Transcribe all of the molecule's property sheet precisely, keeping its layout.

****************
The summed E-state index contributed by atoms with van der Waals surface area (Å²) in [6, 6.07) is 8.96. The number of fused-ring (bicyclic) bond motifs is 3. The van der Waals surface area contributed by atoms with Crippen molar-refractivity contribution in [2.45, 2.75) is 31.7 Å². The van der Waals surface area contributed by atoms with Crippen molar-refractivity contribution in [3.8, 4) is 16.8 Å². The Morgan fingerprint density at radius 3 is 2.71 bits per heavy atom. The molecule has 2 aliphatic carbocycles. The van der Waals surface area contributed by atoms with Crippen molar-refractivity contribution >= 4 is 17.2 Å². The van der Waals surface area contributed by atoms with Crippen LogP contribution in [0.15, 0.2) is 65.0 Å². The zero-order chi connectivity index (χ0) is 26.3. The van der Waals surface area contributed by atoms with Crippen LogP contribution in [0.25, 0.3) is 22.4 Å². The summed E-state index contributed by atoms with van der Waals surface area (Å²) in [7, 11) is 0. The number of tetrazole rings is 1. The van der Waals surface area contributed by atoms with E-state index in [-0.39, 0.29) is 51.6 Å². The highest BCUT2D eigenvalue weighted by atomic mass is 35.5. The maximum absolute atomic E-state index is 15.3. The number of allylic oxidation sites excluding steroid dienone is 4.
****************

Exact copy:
The summed E-state index contributed by atoms with van der Waals surface area (Å²) in [6, 6.07) is 8.96. The number of fused-ring (bicyclic) bond motifs is 3. The van der Waals surface area contributed by atoms with Crippen molar-refractivity contribution in [2.45, 2.75) is 31.7 Å². The van der Waals surface area contributed by atoms with Crippen molar-refractivity contribution in [3.8, 4) is 16.8 Å². The Morgan fingerprint density at radius 3 is 2.71 bits per heavy atom. The molecule has 2 aliphatic carbocycles. The van der Waals surface area contributed by atoms with Crippen molar-refractivity contribution >= 4 is 17.2 Å². The van der Waals surface area contributed by atoms with Crippen LogP contribution in [0.15, 0.2) is 65.0 Å². The zero-order chi connectivity index (χ0) is 26.3. The van der Waals surface area contributed by atoms with Crippen LogP contribution in [0.25, 0.3) is 22.4 Å². The summed E-state index contributed by atoms with van der Waals surface area (Å²) in [7, 11) is 0. The number of tetrazole rings is 1. The van der Waals surface area contributed by atoms with E-state index in [-0.39, 0.29) is 51.6 Å². The highest BCUT2D eigenvalue weighted by atomic mass is 35.5. The maximum absolute atomic E-state index is 15.3. The number of allylic oxidation sites excluding steroid dienone is 4.